Genetic: Genetic factors have been shown to play a significant role in the development of alcoholism and account for about half of the total risk. No one gene has been discovered to be responsible, but it is likely that many different genes are involved in causing the development of an alcohol addiction. Research suggests that substance addictions may be associated with genetic variations in 51 different chromosomal regions.

Physical: Cravings for alcohol that lead to the development of addiction have been linked to specific brain structures. The amygdala, the region of the brain responsible for the emotional aspect of craving, has been shown to be smaller in individuals with a family history of alcoholism. Additionally, certain brain chemicals like serotonin and dopamine may play a role in addiction. Abnormal serotonin levels are associated with high levels of tolerance for alcohol. Dopamine is thought to help inhibit behavioral responses to alcohol and protect against alcoholism.

Environmental: Some individuals exposed to chronic, unpredictable life stress may begin to feel desperate to numb their emotions. They may use alcohol in the absence of other more adaptive, coping mechanisms. Over time, the individual may start using alcohol when anticipating negative events.

Risk Factors:

  • Low self-esteem
  • Presence of mental illness such as depression or anxiety
  • Antisocial behaviors
  • Having first drink between the ages of 11-14
Signs and Symptoms

Learn More About the Signs and Symptoms of Alcohol Abuse

There are a number of different signs and symptoms that may be present when an individual is using and abusing alcohol. Some of the most common symptoms include:

Behavioral Symptoms:

  • Frequently getting in trouble
  • Drop in attendance or performance at work or school
  • Borrowing or stealing money
  • Engaging in secretive behaviors
  • Sudden changes in friends, hangouts, and hobbies
  • Angry outbursts

Physical Symptoms:

  • Blood-shot eyes
  • Pupils larger or smaller than usual
  • Slurred speech
  • Impaired coordination
  • Tremors
  • Changes in appetite
  • Changes in sleep patterns
  • Sudden weight loss or gain
  • Deterioration of physical appearance
  • Sexual problems
  • Blackouts

Cognitive Symptoms:

  • Changes in personality or attitude
  • Difficulty concentrating
  • Lack of motivation, appearing to be spaced out
  • Paranoia
  • Impaired judgment

Psychosocial Symptoms:

  • Sudden mood swings
  • Anxious
  • Depressed mood
  • Irritability
  • Unusual hyperactivity or agitation

Understanding the Effects of Alcohol Abuse

Continued use of alcohol is associated with many negative health consequences, as well as a variety of other adverse effects. The long term effects of alcohol abuse include:

  • Liver disease
  • Increased family problems and broken relationships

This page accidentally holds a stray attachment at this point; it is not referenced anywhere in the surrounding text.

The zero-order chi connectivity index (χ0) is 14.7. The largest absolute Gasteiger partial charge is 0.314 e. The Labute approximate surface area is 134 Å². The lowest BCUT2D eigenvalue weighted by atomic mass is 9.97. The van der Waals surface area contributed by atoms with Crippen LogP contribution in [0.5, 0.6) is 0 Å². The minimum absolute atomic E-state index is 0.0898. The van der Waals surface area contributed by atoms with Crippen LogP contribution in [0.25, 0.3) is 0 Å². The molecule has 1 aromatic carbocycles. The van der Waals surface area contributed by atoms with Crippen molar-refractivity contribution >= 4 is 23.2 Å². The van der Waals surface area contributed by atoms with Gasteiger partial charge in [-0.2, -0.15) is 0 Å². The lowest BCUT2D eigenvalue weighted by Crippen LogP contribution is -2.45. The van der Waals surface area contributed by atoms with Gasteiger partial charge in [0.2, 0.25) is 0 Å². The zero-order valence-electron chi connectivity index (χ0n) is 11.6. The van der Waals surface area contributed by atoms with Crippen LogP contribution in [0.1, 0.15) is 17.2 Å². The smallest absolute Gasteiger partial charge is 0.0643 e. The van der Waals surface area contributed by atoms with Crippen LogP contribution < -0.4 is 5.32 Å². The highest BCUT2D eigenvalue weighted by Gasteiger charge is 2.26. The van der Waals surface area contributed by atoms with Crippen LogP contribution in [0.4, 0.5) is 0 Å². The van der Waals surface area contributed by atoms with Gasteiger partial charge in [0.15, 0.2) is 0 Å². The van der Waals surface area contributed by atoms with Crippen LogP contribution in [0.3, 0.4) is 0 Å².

• Loss of job or expulsion from school
  • Unintentional injuries (car crash, falls, burns)
  • High blood pressure
  • Stroke
  • Nerve damage
  • Sexual dysfunction
  • Permanent brain damage
  • Apathy and disorientation
  • Cancer of the mouth and throat
  • Ulcers
  • Malnutrition
  • Inflammation of the stomach walls
  • Death due to overdose or suicide
Withdrawal and Overdose

Learn More About the Effects of Alcohol Withdrawal and Overdose

Withdrawal: Once an individual who has become physically dependent on alcohol stops drinking, there can be a number of withdrawal symptoms, some of which are serious medical conditions. Some of these symptoms may include:

  • Psychological and physical cravings
  • Anxiety
  • Jumpiness
  • Depression
  • Irritability
  • Loss of appetite
  • Delirium
  • Tremors
  • Sweating
  • Flushing
  • Nausea
  • Vomiting
  • Headache
  • Chills

Overdose: An alcohol overdose can occur when the amount of alcohol in your body increases quickly in a short period of time. This can occur by drinking more alcohol than your body can handle. If you suspect that someone has overdosed on alcohol call 911 immediately. Some of the most common symptoms may include:

  • Changes in mental state
  • Passing out
  • Vomiting
  • Seizures
  • Decrease in body temperature
  • Slow or irregular breathing
  • Pale or blue skin
Co-Occurring Disorders

Alcohol Addiction and Co-Occurring Disorders

Almost any mental health or other substance abuse disorder can co-occur with alcohol use disorders. Some of the most common co-occurring disorders include:

  • Substance abuse disorders
  • Major depressive disorder
  • Bipolar disorder
  • Panic disorder
  • Generalized anxiety disorder
  • Intermittent explosive disorder
  • Agoraphobia
  • Insomnia
  • Schizophrenia
  • Antisocial personality disorder
Call for Free Insurance Verification
  • Anthem Blue Cross Blue Shield
  • Blue Cross Blue Shield
  • Cigna
  • Concordia
  • Humana
  • StayWell
  • Tricare
  • United Behavioral Health
  • Wellcare
  • and more...

North Tampa gave me hope again to live my life without alcohol.

– Anonymous Patient
Marks of Quality Care
  • Centers for Medicare & Medicaid Services (CMS)
  • Florida Agency for Health Care Administration
  • Florida Department of Children and Families
  • The Joint Commission (JCAHO) Gold Seal of Approval
  • The Jason Foundation